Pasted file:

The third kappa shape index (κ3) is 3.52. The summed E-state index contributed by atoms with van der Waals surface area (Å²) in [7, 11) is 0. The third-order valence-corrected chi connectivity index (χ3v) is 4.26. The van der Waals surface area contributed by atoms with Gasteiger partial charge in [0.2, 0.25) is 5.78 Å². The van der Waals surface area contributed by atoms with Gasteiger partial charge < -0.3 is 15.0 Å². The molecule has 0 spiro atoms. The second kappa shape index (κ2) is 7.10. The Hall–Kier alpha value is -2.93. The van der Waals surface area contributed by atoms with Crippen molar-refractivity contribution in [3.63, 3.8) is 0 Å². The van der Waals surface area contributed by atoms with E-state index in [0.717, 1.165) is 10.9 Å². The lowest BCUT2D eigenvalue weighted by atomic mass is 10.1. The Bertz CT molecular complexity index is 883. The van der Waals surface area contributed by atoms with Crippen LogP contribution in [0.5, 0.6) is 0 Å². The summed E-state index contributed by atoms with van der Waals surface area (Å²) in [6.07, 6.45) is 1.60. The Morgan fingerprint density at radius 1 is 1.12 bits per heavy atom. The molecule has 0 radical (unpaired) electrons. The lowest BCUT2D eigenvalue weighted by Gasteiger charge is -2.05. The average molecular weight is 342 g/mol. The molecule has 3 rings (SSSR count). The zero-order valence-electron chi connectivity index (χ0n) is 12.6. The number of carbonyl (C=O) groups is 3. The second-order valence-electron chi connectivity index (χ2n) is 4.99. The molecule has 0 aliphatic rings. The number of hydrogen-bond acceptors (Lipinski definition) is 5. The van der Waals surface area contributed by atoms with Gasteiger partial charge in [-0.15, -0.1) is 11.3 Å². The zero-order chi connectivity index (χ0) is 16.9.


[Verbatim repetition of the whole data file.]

The third kappa shape index (κ3) is 3.52. The summed E-state index contributed by atoms with van der Waals surface area (Å²) in [7, 11) is 0. The third-order valence-corrected chi connectivity index (χ3v) is 4.26. The van der Waals surface area contributed by atoms with Gasteiger partial charge in [0.2, 0.25) is 5.78 Å². The van der Waals surface area contributed by atoms with Gasteiger partial charge < -0.3 is 15.0 Å². The molecule has 0 spiro atoms. The second kappa shape index (κ2) is 7.10. The Hall–Kier alpha value is -2.93. The van der Waals surface area contributed by atoms with Crippen molar-refractivity contribution in [3.63, 3.8) is 0 Å². The van der Waals surface area contributed by atoms with E-state index in [0.717, 1.165) is 10.9 Å². The lowest BCUT2D eigenvalue weighted by atomic mass is 10.1. The Bertz CT molecular complexity index is 883. The van der Waals surface area contributed by atoms with Crippen LogP contribution in [0.5, 0.6) is 0 Å². The summed E-state index contributed by atoms with van der Waals surface area (Å²) in [6.07, 6.45) is 1.60. The Morgan fingerprint density at radius 1 is 1.12 bits per heavy atom. The molecule has 0 radical (unpaired) electrons. The lowest BCUT2D eigenvalue weighted by Gasteiger charge is -2.05. The average molecular weight is 342 g/mol. The molecule has 3 rings (SSSR count). The zero-order valence-electron chi connectivity index (χ0n) is 12.6. The number of carbonyl (C=O) groups is 3. The second-order valence-electron chi connectivity index (χ2n) is 4.99. The molecule has 0 aliphatic rings. The number of hydrogen-bond acceptors (Lipinski definition) is 5. The van der Waals surface area contributed by atoms with Gasteiger partial charge in [-0.15, -0.1) is 11.3 Å². The zero-order chi connectivity index (χ0) is 16.9.